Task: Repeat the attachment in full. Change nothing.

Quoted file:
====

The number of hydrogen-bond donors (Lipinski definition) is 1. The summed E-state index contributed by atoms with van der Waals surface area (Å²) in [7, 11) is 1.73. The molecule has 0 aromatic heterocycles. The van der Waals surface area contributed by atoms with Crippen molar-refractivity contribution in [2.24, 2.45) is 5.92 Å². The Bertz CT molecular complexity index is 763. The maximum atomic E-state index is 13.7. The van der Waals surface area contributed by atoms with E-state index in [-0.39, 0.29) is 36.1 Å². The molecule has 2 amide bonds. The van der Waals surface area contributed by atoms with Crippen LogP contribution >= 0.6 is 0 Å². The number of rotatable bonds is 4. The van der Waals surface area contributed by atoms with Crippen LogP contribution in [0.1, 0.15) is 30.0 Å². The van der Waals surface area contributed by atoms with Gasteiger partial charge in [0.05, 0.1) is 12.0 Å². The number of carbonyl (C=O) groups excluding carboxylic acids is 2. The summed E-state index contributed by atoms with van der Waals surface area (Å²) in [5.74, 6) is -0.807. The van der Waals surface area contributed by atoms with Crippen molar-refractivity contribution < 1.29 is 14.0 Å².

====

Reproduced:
The number of hydrogen-bond donors (Lipinski definition) is 1. The summed E-state index contributed by atoms with van der Waals surface area (Å²) in [7, 11) is 1.73. The molecule has 0 aromatic heterocycles. The van der Waals surface area contributed by atoms with Crippen molar-refractivity contribution in [2.24, 2.45) is 5.92 Å². The Bertz CT molecular complexity index is 763. The maximum atomic E-state index is 13.7. The van der Waals surface area contributed by atoms with E-state index in [-0.39, 0.29) is 36.1 Å². The molecule has 2 amide bonds. The van der Waals surface area contributed by atoms with Crippen LogP contribution >= 0.6 is 0 Å². The number of rotatable bonds is 4. The van der Waals surface area contributed by atoms with Crippen LogP contribution in [0.1, 0.15) is 30.0 Å². The van der Waals surface area contributed by atoms with Gasteiger partial charge in [0.05, 0.1) is 12.0 Å². The number of carbonyl (C=O) groups excluding carboxylic acids is 2. The summed E-state index contributed by atoms with van der Waals surface area (Å²) in [5.74, 6) is -0.807. The van der Waals surface area contributed by atoms with Crippen molar-refractivity contribution < 1.29 is 14.0 Å².